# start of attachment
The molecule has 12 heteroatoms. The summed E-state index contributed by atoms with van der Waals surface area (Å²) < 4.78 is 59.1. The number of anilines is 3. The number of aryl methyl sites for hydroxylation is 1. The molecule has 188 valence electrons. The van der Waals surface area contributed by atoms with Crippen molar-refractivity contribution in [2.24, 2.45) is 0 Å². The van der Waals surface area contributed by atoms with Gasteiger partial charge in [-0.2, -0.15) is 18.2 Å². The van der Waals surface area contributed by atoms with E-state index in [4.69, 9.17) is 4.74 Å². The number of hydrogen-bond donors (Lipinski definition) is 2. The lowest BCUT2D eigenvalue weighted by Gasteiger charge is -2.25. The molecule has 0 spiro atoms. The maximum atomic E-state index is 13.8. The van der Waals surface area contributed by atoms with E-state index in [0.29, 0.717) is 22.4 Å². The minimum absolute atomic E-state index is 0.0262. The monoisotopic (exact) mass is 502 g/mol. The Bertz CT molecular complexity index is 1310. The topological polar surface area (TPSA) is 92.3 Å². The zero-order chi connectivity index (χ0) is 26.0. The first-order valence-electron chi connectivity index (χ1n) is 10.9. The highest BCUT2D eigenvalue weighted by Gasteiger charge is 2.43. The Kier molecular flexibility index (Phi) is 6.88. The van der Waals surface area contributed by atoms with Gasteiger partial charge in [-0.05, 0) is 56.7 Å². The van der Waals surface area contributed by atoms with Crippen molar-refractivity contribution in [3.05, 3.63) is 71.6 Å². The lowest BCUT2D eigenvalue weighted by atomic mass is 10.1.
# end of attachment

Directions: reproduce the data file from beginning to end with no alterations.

The molecule has 12 heteroatoms. The summed E-state index contributed by atoms with van der Waals surface area (Å²) < 4.78 is 59.1. The number of anilines is 3. The number of aryl methyl sites for hydroxylation is 1. The molecule has 188 valence electrons. The van der Waals surface area contributed by atoms with Crippen molar-refractivity contribution in [2.24, 2.45) is 0 Å². The van der Waals surface area contributed by atoms with Gasteiger partial charge in [-0.2, -0.15) is 18.2 Å². The van der Waals surface area contributed by atoms with E-state index in [4.69, 9.17) is 4.74 Å². The number of hydrogen-bond donors (Lipinski definition) is 2. The lowest BCUT2D eigenvalue weighted by Gasteiger charge is -2.25. The molecule has 0 spiro atoms. The maximum atomic E-state index is 13.8. The van der Waals surface area contributed by atoms with E-state index in [0.29, 0.717) is 22.4 Å². The minimum absolute atomic E-state index is 0.0262. The monoisotopic (exact) mass is 502 g/mol. The Bertz CT molecular complexity index is 1310. The topological polar surface area (TPSA) is 92.3 Å². The zero-order chi connectivity index (χ0) is 26.0. The first-order valence-electron chi connectivity index (χ1n) is 10.9. The highest BCUT2D eigenvalue weighted by Gasteiger charge is 2.43. The Kier molecular flexibility index (Phi) is 6.88. The van der Waals surface area contributed by atoms with Gasteiger partial charge in [-0.05, 0) is 56.7 Å². The van der Waals surface area contributed by atoms with Crippen molar-refractivity contribution in [3.05, 3.63) is 71.6 Å². The lowest BCUT2D eigenvalue weighted by atomic mass is 10.1.